by Todd Datz

The E-Government Act: The Cost, the Hurdles, the Future

Mar 01, 200318 mins

On Dec. 17, 2002, President Bush signed the E-Government Act into law. The signing was muffled amidst the drumbeat of war talk with Iraq, and with scant controversy behind its bipartisan passage, it was little more than a blip on the radar screen of the nation’s media. Yet by the simple action of signing the act, the president had taken a giant step toward launching the federal government into the information age.

E-government is designed to make it easier for citizens and businesses to access government information and services by encouraging interagency IT initiatives that, while improving customer service, also consolidate redundant systems, decrease paperwork, increase productivity and save money. As Mark Forman, associate director for IT and e-government at the Office of Management and Budget, told a gathering last year of the Open Group?a standards body?e-government will enable “an order of magnitude improvement in the federal government’s value to the citizen; with decisions in minutes or hours, not weeks or months.” Ultimately, it’s about making government citizen-centric so that you can go to websites to get information about unemployment benefits, comment on proposed clean air rules or apply for an import license. You save time. And the government gets more for its IT dollars.

That’s no small matter. The federal government’s proposed IT budget for the 2004 fiscal year is a whopping $59 billion. Yet that money has traditionally been appropriated and spent on an agency-by-agency basis, with little regard to how a system might fit into an overall federal architecture and with little focus on using IT to improve citizen services.

Money and budgets aside, the E-Government Act is a logical extension of President Bush’s management agenda, which cites e-government as one of the five key cornerstones of his efforts to run government more like a business. “The idea behind this law is for the federal government to take full advantage of the Internet and other information technologies to improve its efficiency and to secure its electronic information,” said Sen. Joe Lieberman (D-Conn.), author of the act, in a statement released last December.

The new legislation aims to further the inroads Forman and his staff at the OMB have been making; they have been using IT to help improve government efficiency and make services more responsive to citizens. The OMB’s 25 various e-government initiatives are a prime example (see “Emphasizing Business Value,” Page 48). One of the projects, the Department of Labor’s site, aims to help citizens locate and determine their eligibility for benefits and services. Patrick Pizzella, CIO at the DoL, is justifiably proud of the new site. “In 30 to 60 days, we’ll have [close to] 300 government benefit programs on the site…. It saves [citizens] a lot of time, and it’s available around the clock,” he says.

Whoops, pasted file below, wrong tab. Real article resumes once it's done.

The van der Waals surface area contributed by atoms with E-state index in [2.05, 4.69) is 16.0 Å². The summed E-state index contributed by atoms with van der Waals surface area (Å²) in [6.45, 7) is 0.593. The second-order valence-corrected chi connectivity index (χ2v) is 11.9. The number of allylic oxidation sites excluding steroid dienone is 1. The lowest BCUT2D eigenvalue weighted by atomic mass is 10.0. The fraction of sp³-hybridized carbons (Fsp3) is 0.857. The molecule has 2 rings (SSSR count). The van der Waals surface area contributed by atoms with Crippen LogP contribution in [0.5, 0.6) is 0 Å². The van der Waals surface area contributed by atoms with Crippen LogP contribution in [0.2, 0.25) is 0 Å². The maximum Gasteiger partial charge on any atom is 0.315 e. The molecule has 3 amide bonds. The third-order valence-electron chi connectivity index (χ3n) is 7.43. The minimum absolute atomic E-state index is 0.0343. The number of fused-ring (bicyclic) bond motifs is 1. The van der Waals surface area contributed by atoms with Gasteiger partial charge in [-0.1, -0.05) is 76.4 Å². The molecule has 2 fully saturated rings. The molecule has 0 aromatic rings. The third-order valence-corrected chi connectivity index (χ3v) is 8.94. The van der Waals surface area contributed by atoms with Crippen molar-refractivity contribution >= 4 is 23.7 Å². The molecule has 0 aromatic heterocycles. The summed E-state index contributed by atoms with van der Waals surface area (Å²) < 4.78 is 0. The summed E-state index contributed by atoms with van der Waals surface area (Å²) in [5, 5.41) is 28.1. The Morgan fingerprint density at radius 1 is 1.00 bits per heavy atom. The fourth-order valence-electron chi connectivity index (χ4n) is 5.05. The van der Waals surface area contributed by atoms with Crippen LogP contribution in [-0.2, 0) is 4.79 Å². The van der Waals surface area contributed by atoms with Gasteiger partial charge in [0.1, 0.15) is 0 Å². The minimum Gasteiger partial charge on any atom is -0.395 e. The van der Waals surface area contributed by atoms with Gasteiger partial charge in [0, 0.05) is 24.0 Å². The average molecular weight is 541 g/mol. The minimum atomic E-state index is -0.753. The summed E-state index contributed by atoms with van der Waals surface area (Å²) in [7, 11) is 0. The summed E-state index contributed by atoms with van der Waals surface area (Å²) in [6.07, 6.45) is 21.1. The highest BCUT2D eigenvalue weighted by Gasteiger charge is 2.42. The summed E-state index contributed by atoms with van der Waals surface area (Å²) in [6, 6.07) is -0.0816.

The act builds on the work already being done by the OMB and the federal CIO Council, and it pumps the power of law into the government’s IT fuel tank. To establish accountability, it has created a new office within the OMB devoted to e-government strategy and implementation. It establishes a separate, $345 million E-Government Fund for interagency projects, requires basic standards for federal websites and privacy impact assessments for new systems, and calls for improved information security measures. (For major provisions of the act, see “E-Government Act of 2002 Highlights,” opposite page.)

“The bill is probably the most extensive piece of legislation to date on e-government,” says Dave McClure, who worked on the legislation. McClure is vice president for e-government at The Council for Excellence in Government in Washington, D.C., a group that works to improve the government’s performance. For their part, federal CIOs say the new law and its E-Government Fund finally gives them the legal and financial backing needed to make e-government happen. “The fund will support projects that try to find innovative ways to make it easier for the public to conduct business with the federal government,” says Woody Hall, CIO at the Customs Service. Rosita Parks, CIO at the Federal Emergency Management Agency, also is a fan of the fund. “Having had managing partner responsibility for two e-gov initiatives with broad application since last August, and understanding how difficult it has been to garner resources for both initiatives, I believe that one of the most beneficial elements of the act is that it authorizes e-gov funds beyond the $100 million originally targeted,” says Parks.

Although Congress and the administration are clearly paving the way to creating a 24/7 government, there are a number of hurdles ahead for the 60 or so federal CIOs who make up the CIO Council. Reformers are starting to chip away at the traditional stovepiped structure of the federal government?spurred by the integration of 22 agencies into the new Department of Homeland Security?yet the fact remains that an agency, not cross-agency, perspective is the norm. Until that changes, a functional framework for e-government will be nothing more than a tease and an empty promise. In addition, privacy and security issues will remain paramount as citizen information is increasingly gathered and exchanged among numerous agencies’ systems. And the $345 million that the act authorized for the E-Government Fund over four years is subject to the legislative whims of Congress. That became clear in January when Senate appropriators slashed $40 million from the $45 million that was earmarked for the 2003 fiscal year.